News of the Muse

Wologin winner to be screened.

9 star hotel 88 (photo credit: )
9 star hotel 88
(photo credit: )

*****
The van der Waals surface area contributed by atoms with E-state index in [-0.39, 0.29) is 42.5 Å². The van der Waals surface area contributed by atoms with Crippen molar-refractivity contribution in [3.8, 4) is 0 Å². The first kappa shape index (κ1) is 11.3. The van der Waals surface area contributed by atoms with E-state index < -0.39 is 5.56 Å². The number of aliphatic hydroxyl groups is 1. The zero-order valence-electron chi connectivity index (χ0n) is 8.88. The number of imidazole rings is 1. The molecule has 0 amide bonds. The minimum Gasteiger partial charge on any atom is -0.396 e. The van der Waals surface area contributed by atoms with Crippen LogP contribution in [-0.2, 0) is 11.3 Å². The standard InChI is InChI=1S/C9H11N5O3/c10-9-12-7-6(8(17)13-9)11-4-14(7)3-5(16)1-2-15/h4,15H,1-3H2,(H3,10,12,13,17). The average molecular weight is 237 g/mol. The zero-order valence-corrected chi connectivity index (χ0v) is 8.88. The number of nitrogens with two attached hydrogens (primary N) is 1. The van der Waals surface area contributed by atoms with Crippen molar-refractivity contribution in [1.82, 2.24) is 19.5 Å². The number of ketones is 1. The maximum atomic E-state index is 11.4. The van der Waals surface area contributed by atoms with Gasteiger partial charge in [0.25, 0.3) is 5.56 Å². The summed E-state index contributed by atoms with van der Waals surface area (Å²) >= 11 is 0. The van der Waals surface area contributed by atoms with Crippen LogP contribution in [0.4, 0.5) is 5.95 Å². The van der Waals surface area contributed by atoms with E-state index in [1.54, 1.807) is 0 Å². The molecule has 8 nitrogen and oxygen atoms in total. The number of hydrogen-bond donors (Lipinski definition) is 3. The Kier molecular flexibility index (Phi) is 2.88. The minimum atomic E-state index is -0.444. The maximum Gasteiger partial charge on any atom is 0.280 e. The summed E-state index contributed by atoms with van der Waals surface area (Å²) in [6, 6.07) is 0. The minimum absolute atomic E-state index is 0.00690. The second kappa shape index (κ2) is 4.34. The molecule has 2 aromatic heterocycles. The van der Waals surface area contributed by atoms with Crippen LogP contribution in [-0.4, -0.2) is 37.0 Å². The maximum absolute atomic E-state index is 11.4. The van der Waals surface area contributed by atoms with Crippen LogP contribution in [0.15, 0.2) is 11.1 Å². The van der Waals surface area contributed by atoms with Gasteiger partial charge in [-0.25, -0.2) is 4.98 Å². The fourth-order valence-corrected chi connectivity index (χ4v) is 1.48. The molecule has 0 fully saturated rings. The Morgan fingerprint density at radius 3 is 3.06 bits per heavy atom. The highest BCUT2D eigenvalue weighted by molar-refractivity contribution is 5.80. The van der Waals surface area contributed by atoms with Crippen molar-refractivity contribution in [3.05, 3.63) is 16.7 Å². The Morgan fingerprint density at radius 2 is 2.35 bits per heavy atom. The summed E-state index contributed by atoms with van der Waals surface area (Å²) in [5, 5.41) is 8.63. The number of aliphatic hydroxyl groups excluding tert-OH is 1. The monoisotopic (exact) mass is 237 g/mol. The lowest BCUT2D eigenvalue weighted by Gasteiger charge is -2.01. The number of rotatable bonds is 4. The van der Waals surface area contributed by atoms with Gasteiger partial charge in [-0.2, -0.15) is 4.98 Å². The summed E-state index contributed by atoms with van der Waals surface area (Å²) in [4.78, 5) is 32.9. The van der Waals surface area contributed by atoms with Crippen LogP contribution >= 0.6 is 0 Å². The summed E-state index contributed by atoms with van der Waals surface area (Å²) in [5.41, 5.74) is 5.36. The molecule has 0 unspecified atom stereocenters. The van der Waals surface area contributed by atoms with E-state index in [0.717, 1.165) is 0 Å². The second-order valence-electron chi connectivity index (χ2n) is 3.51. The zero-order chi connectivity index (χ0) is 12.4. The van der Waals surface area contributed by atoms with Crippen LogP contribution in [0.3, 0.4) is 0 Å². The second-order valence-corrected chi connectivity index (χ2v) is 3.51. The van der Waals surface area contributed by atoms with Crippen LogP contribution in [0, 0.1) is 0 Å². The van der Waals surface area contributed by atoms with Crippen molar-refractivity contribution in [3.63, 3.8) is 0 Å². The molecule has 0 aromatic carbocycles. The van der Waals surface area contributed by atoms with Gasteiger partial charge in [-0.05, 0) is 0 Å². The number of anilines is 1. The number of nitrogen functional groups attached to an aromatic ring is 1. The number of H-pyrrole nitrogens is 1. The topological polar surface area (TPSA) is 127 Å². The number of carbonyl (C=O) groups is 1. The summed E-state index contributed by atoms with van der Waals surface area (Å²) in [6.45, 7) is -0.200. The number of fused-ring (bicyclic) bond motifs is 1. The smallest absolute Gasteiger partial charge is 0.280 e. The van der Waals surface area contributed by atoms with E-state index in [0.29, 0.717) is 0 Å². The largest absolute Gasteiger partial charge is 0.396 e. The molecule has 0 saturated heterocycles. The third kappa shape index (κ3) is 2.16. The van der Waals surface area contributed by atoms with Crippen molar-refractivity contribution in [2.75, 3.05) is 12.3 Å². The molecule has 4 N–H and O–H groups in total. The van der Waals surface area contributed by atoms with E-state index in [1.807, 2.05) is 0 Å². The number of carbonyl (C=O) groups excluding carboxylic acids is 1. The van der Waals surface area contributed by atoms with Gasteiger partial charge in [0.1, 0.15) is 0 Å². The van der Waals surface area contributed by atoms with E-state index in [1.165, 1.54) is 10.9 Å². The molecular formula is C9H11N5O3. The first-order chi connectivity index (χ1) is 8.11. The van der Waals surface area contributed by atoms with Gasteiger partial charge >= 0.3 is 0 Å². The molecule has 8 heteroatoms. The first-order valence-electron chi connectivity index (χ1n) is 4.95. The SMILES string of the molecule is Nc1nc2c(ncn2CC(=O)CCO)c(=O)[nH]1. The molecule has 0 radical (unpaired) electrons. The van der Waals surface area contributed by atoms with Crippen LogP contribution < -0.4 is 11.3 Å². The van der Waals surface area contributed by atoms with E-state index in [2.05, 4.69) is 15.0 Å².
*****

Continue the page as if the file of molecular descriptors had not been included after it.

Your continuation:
Wologin winner to be screened Nine Star Hotel will begin being screened in cinematheques around the country on February 6 through March 6. Winner of the 2006 Wologin Award for Israeli Cinema at the Jerusalem Film Festival, Nine Star Hotel is a 78 minute documentary about a group of young Palestinians working illegally in Israel and building the city of Modi'in. They hide in the hilltops surrounding the city, and live in the shadow of police chases, arrests, and stakeouts. Director Ido Har followed Ahmed and Muhammad, one a merry collector of found objects, the other a philosophical criticizer of the Palestinian character ("We think backward. We never think forward"). The film was screened at the official IDFA film festival in Amsterdam, one of the most important documentary festivals around the world. Since 2005 there have been over 200,000 arrests of illegal workers in Israel, mostly those working on building sites, living in hiding and deplorable conditions, exploited by their employers, and hunted by security forces. The film will be shown at the cinematheques in Tel Aviv, Jerusalem, Rosh Pina, Haifa, and Sderot. Batsheva Dance collects laurels The New York Times has named Ohad Naharin's "Shalosh" (Three) as one of the five best choreographies of 2006. Naharin shares the honor with such as William Forsythe and Christopher Wheeldon who works with the Royal Ballet in London. NYT dance critic Roslyn Sulcas saw "Shalosh" at the Montpellier Festival last summer and wrote about the "imaginative choreography that was performed by 17 superb dancers." The Los Angeles Times meanwhile cited "Gaga" (Touch), Naharin's evolving dance language, as one of the seminal events of contemporary dance and culture. Feeling bookish? Over 800 publishing houses from over 40 countries will converge on the International Conference Center (Binyanei HaUma) in Jerusalem from Sunday Feb. 18 to Friday Feb. 23. Some of the largest publishers in the world, including HarperCollins, Penguin, and Random House, will be in attendence. The fair takes place once every two years. Norway and Austria will be attending for the first time, and Poland is planning on having an especially large booth. The fair will be bringing in three leading Polish authors. Polish author Leszek Kolakowski is being honored with this year's Jerusalem Prize. Among the many authors scheduled to join the fair are Adolfo Garcia Ortega of Spain, Erri de Lucca of Italy, Martin Gilbert of the UK, Ariella Kommehi of Holland, Markas Zingeris of Lithuania, and Per Petterseon of Norway.